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“The Good Heart”:

A Romanticised Version of Charity






TFP Viewpoint, Vol. 21 no. 4, Sept/Oct 2014 (*)

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 St. Joan of Arc commands the victory of Patay (Franck Craig 1874-1918)

Is hatred a sin?  Yes or no? If someone took a poll about this amongst Christians, he would receive very surprising answers, revealing an impressive fundamentally illogical confusion of ideas.

For many still influenced by the Romanticism of the 19th century, hatred is not only a sin, but the sin par excellence.  The romantic definition of an evil man is one who carries hatred in his heart, while goodness is the virtue par excellence.  Sins are thus attenuated if committed by a person of “good heart”.  One often hears statements such as, “Poor X, he was weak and ‘remarried’, but he really is a good person; he has a heart of gold, or , “Poor Y, he allowed somebody to steal in his department, but it only happened because of his excessive goodness: He cannot say ‘no’ to anyone.”

What, then, is a “good heart”?  We are not speaking of the physical heart of a person, but rather his state of mind.  The person who strongly feels and suffers in himself what the other person suffers has a “good heart”.  This is the reason why he never wants to make anyone suffer.  It is because of a “good heart” that a person will systematically never punish the bad actions of his children, will allow anarchy to invade the classroom he teaches in or amongst the workers he oversees.  A reprimand causes suffering, and this is what the “good-hearted” person does not wish to do.  He suffers too much himself when he makes others suffer.

The “good heart” sacrifices everything to this essential objective of preventing suffering.  If he sees someone complaining about the rigour of the Ten Commandments, he immediately starts thinking about reforms and a more convenient interpretation.  If he sees somebody suffer jealousy because he is not of noble descent or a millionaire, he will think immediately of democratisation.  If he is a judge, his “goodness” will lead him to stretch the law to leave certain crimes unpunished.  If a policeman, he will close his eyes to events that it would be his duty to repress.  If a prison director, he will treat the convict as an innocent victim of the shortcomings of the era and the environment in which he lives.  Consequently, he would install a penal system that transforms the prison into a meeting point for all vices, where free communication amongst the convicts will expose them to be infected with all those viruses they did not yet have.  If a professor, he will lazily and carelessly give good grades to students who deserve lower marks.  If a legislator, he will systematically be inclined to reduce working hours and to support pay raises.  In international politics, he will favour all the improvident and immediate capitulations so as to maintain peace for a little while longer, such as with the Munich Agreement of 1983.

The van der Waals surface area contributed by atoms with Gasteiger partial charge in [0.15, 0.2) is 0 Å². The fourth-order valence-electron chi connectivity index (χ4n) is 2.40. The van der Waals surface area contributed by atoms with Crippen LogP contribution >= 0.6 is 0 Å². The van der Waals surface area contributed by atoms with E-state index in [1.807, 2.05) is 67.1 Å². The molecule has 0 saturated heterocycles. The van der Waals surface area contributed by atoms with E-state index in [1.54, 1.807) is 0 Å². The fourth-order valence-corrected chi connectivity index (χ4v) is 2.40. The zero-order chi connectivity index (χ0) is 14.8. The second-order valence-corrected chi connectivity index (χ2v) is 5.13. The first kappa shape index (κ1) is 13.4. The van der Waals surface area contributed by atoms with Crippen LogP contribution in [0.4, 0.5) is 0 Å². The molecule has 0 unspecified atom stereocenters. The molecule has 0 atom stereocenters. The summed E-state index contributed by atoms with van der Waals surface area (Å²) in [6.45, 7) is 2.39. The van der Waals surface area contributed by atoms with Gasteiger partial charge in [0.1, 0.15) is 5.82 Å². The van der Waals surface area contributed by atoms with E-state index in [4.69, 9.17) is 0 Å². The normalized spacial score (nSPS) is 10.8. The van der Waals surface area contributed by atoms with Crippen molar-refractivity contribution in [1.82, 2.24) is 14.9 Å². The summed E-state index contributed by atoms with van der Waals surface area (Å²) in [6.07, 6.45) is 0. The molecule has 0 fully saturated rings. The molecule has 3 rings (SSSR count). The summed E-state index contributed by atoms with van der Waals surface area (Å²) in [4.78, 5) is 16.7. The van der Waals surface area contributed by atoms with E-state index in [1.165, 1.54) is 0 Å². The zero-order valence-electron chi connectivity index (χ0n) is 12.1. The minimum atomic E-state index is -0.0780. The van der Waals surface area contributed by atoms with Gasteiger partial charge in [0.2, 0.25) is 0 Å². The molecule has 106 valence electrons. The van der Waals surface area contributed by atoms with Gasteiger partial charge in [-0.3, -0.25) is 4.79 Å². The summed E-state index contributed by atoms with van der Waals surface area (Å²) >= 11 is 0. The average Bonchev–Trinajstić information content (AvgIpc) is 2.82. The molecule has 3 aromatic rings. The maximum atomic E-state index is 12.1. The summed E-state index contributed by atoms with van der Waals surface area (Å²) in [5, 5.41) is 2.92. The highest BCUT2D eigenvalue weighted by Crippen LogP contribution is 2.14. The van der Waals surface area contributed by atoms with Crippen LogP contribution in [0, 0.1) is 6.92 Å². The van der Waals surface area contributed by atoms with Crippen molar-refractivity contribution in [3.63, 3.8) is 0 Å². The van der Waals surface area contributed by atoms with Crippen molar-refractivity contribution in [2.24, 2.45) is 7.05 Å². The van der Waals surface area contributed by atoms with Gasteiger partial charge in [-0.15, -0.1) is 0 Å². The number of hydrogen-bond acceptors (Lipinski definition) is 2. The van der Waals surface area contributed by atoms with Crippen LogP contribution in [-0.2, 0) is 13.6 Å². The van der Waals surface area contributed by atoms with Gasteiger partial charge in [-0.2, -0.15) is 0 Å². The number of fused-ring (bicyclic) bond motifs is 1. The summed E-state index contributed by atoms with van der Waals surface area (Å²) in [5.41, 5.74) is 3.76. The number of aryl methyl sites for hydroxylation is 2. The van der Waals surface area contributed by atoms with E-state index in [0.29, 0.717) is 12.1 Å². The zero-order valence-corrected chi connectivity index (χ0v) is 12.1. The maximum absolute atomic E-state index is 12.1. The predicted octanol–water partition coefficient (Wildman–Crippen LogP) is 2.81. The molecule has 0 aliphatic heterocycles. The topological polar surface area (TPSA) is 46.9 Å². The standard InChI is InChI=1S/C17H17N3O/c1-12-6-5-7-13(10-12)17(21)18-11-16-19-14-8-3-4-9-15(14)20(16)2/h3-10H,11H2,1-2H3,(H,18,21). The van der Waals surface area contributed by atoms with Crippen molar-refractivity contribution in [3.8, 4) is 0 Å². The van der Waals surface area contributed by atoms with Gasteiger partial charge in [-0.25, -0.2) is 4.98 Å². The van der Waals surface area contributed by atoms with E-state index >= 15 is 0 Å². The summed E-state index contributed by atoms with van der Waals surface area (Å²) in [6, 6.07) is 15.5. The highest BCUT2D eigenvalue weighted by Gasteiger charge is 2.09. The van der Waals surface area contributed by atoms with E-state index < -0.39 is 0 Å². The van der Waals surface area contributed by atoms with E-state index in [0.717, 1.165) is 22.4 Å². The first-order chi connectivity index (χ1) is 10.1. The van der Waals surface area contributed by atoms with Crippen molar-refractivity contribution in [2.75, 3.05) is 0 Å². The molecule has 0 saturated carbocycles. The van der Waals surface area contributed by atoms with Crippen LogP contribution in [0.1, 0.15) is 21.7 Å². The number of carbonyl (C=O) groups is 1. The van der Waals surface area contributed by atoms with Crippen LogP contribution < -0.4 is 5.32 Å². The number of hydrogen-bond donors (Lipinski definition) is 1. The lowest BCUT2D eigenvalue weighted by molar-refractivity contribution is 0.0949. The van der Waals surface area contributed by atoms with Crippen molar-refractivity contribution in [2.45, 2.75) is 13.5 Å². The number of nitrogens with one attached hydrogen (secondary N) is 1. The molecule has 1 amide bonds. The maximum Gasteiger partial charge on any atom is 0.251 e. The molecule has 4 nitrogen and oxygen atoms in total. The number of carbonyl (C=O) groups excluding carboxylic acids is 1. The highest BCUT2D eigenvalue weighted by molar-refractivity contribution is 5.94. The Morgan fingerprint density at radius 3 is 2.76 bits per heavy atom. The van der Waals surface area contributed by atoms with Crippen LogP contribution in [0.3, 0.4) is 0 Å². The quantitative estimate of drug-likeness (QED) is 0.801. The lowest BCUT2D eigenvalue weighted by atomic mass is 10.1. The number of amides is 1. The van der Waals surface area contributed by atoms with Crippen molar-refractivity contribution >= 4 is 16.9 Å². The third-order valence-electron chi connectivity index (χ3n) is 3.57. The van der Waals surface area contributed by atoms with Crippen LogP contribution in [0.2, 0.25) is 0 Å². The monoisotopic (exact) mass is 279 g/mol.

Underlying all these attitudes is the idea that there is only one evil in the world: physical or moral pain.  As a result, everything that avoids or suppresses suffering is good.  Everything that produces or aggravates suffering is bad.  The “good heart” has a particular sensitivity that makes him vulnerable to become emotional at the sight of any kind of suffering.  It defends every and any individual that is suffering as if this individual were a victim of some unjust aggression.  With this concept, the meaning of “love thy neighbour” is not wanting him to suffer.  Necessarily, to make your neighbour suffer means to hate him.

Thus, the man of “good heart” acquires a very peculiar psychology.  All those who are zealous in preserving order, hierarchy, integrity of principles, and who are in favour of the defence of good against the onslaughts of evil are heartless, because with their vigour they “produce suffering” for those “poor souls” who “were too weak” and fell into some temptation.  Even though the “good-hearted” man tolerates and defends all the sinners on earth, it is only natural that he hates the “evil-hearted” man who “makes others suffer”.

These are the broad lines with which a very frequent state of mind can be described, but this is only a theoretical case.  Thankfully, only a relatively small number of people is so extreme, but one can frequently meet people who think very much like this in specific cases, while there is yet a multitude of people who have traces of this state of mind.